One common heresy denies God’s greatness. This is the view Rabbi Harold Kushner advances in his best-selling classic, When Bad Things Happen to Good People. God is distressed about the evil in the world, Kushner says, but He is simply unable do anything about it.

I expected to hear one of these two heresies in The Shack. Instead, I saw a powerful drama depicting a very biblical answer to the problem of pain.

Another common heresy denies God’s goodness. Sure, he’s all-powerful, but He’s also malicious and cold. This, I would argue, is what most of the new atheists believe. Though they deny God’s existence, their overwhelming contempt for this supposed non-being seems to betray that they believe in some ultimate being. They just really hate him.

This hatred is painfully apparent in Richard Dawkins’ book The God Delusion. In it, he writes: “The God of the Old Testament is arguably the most unpleasant character in all fiction: jealous and proud of it; a petty unjust, unforgiving control-freak; a vindictive, bloodthirsty ethnic cleanser; a misogynistic, homophobic, racist, infanticidal, genocidal, filicidal, pestilential, megalomaniacal, sadomasochistic, capriciously malevolent bully.”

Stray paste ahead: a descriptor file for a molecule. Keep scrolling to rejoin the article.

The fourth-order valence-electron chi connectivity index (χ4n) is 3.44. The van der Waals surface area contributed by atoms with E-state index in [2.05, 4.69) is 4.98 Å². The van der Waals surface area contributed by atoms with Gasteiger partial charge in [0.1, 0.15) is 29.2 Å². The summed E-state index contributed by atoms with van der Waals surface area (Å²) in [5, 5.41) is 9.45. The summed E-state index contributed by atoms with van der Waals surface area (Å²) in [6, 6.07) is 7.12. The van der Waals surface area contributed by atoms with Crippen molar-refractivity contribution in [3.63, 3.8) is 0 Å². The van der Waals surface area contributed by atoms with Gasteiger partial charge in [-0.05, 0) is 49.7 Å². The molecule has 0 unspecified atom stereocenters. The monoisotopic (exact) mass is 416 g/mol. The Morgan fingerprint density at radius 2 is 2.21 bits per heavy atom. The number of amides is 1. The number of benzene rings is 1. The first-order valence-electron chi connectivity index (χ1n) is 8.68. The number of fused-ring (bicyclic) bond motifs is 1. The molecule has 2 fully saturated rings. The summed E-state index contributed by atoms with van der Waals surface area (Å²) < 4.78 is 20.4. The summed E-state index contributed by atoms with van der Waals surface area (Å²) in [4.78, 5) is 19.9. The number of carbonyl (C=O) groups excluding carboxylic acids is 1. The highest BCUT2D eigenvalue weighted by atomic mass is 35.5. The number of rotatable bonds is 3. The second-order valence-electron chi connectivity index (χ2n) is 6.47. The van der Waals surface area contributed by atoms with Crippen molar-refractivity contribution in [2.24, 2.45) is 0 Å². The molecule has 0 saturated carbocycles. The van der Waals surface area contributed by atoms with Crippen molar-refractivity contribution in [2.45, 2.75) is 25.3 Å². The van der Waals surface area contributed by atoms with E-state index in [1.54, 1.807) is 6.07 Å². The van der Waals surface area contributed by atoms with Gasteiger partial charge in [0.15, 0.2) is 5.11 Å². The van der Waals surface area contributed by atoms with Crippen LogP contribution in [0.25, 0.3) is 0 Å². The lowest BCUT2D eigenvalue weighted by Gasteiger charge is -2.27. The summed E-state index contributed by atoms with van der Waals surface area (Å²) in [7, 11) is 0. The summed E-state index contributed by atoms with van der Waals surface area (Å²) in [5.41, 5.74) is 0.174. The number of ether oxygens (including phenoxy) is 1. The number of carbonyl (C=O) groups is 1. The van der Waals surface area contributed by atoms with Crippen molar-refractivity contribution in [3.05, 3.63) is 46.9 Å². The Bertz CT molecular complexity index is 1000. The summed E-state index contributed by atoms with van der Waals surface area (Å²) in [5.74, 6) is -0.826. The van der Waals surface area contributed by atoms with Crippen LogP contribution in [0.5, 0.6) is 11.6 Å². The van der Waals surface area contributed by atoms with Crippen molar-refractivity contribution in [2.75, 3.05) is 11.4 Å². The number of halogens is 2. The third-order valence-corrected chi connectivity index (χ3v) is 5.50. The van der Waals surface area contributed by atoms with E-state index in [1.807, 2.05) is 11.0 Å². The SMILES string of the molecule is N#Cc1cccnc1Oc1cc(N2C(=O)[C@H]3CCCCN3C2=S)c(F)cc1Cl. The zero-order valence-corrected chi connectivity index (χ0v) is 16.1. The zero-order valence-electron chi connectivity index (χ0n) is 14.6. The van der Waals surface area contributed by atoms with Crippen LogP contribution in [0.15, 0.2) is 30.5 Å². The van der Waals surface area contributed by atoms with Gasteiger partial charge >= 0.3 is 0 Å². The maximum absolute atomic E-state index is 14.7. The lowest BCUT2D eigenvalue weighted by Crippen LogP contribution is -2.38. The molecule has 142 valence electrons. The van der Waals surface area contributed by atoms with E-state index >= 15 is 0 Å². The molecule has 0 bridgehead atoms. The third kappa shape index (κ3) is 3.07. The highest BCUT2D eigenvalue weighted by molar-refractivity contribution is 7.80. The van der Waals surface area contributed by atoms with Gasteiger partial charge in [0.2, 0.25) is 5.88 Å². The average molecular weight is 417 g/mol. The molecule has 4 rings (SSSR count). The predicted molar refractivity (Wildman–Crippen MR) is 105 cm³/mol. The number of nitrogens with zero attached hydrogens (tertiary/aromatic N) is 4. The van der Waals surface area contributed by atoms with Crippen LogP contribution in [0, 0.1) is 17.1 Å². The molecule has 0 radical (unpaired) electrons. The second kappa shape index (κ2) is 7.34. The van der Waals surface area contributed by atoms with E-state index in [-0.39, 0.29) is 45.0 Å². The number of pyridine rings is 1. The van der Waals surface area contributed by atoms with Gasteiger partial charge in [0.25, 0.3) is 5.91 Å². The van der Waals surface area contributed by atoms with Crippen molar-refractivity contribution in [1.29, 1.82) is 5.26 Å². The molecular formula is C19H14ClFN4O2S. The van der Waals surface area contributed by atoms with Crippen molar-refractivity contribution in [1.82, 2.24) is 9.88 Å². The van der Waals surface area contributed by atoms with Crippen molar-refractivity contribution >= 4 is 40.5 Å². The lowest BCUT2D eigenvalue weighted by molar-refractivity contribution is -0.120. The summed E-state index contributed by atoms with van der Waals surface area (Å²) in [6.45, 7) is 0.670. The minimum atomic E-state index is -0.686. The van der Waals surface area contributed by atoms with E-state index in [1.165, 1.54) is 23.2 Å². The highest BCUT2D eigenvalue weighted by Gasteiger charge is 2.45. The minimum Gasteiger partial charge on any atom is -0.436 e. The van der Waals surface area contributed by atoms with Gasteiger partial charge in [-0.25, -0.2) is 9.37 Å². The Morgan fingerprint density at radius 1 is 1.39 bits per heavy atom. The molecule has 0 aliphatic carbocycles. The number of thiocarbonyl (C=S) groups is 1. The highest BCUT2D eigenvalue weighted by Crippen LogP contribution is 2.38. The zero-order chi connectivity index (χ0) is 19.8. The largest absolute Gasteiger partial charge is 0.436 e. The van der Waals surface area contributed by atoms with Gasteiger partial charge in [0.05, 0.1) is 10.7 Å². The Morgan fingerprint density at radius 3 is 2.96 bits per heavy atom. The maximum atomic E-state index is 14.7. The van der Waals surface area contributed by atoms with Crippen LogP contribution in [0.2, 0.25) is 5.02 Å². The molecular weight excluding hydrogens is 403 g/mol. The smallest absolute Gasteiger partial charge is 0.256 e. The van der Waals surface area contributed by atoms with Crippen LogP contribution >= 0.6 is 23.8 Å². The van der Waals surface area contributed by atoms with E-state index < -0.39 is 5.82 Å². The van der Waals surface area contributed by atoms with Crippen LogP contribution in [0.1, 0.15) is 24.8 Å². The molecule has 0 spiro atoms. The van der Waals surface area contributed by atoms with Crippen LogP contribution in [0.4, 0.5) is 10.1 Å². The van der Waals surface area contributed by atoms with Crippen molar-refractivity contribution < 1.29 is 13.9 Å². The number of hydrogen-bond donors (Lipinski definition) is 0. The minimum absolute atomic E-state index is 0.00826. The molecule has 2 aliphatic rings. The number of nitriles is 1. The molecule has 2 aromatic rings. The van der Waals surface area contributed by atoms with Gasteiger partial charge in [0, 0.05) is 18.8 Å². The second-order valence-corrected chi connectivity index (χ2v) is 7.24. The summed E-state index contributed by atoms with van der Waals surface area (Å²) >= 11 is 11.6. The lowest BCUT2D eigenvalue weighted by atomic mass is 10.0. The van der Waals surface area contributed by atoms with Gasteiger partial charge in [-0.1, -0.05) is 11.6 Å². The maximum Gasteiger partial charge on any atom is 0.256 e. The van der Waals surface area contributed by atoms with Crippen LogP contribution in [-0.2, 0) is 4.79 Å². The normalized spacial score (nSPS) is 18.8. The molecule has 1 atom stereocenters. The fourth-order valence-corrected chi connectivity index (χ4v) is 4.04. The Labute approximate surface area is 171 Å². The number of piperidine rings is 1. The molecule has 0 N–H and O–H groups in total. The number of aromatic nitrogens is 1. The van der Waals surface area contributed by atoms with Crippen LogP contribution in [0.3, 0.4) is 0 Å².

I expected to hear one of these two heresies in The Shack. Instead, I saw a powerful drama depicting a very biblical answer to the problem of pain. God is great and God is good, but He gives people freedom to reject Him because He wants “friends,” not “slaves.” This freedom, combined with our refusal to trust God, is what causes pain. Or as Papa puts it, “All evil flows from independence, and independence is your choice.”